The Death of Character: Moral Education in an Age Without Good or Evil
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Toggle navigation MENU. Email Address. Email address:. Moderates and liberals have claimed an equal stake in the effort. And this values industry is merely one part of a conglomerate of interests, activities, and institutions given to the moral development of children and the strengthening of the moral character of citizens more broadly. Character Matters Does character really matter? The collective wisdom of the ages would say it matters a great deal. Individual character was essential to decency, order, and justice within public life.
Without it, hardship was not far off. The matter of character and social welfare was especially consequential in the case of rulers in both biblical and classical civilizations. As the wisdom writer wrote, "when the righteous are in power, the people rejoice, but they groan when the wicked hold office. Yet when they were disobedient, as when they created and worshipped the golden calf God punished. When Israel reflected the justice and holiness of God's character in its collective life, it was blessed; when it rebelled, the nation was disciplined.
The association between individual character and collective well-being was equally clear to the ancient Greek philosophers. In the Republic , Plato held up character as the defining qualification of the ruling class. This was for the simple reason that rulers with character were "most likely to devote their lives to doing what they judged to be in the interest of the community. As Plato put it, "the community suffers nothing very terrible if its cobblers are bad and become degenerate and pretentious; but if the Guardians of the laws and state, who alone have the opportunity to bring it good government and prosperity become a mere sham, then clearly it is completely ruined.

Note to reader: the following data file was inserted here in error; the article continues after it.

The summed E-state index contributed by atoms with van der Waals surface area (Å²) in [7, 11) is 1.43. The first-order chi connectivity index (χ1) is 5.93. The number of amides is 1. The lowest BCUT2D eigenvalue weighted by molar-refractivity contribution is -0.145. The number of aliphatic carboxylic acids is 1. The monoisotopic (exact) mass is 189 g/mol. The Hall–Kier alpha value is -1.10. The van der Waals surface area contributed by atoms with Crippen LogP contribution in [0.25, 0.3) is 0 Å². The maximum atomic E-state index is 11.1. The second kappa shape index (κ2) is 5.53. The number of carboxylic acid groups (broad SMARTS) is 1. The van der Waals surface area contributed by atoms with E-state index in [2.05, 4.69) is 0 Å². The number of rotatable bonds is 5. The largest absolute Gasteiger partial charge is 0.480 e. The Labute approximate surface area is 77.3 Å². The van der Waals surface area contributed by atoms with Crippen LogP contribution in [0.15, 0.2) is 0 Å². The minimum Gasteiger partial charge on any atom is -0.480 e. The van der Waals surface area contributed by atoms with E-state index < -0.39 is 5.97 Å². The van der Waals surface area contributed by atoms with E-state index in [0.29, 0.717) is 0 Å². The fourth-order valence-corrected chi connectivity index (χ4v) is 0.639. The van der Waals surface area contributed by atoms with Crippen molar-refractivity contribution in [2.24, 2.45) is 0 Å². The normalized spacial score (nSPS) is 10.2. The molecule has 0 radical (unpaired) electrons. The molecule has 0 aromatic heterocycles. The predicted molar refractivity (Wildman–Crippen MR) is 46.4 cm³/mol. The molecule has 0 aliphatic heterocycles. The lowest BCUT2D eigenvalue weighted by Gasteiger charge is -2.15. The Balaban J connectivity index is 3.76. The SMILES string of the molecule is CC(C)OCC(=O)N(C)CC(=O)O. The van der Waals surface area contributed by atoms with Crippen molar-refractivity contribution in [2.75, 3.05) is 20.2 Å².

The French philosopher Montesquieu, for example, reiterated the case to his generation and those that followed when he observed that "the corruption of each government almost always begins with that of its principles. In his monumental L'Esprit des Lois in , Montesquieu reasoned that "there need not be much integrity for a monarch or despotic government to maintain or sustain itself. However, in a popular state, power as raw as this was not enough. Rather, the essential ingredient for true justice and order was virtue.
Its absence in such regimes, he believed, would be catastrophic. They saw strength of character as essential to the vitality of their experiment in democracy. In his own words, "it is the manners and spirit of a people which preserve a republic in vigor. A degeneracy in these is a canker which soon eats to the heart of its laws and constitution.
To suppose that any form of Government will secure liberty or happiness without any form of virtue in the people, is a chimerical idea.
Citizens should "be encouraged in habits of virtue and deterred from those of vice by the dread of punishments, proportioned indeed, but irremissible. History and philosophy both suggest to us that the flourishing of character rooted in elevated virtues is essential to justice in human affairs; its absence, a measure of corruption and a portent of social and political collapse, especially in a democracy. The importance of character is a part of the moral imagination we Americans have inherited, a sensibility reinforced by the lessons of history.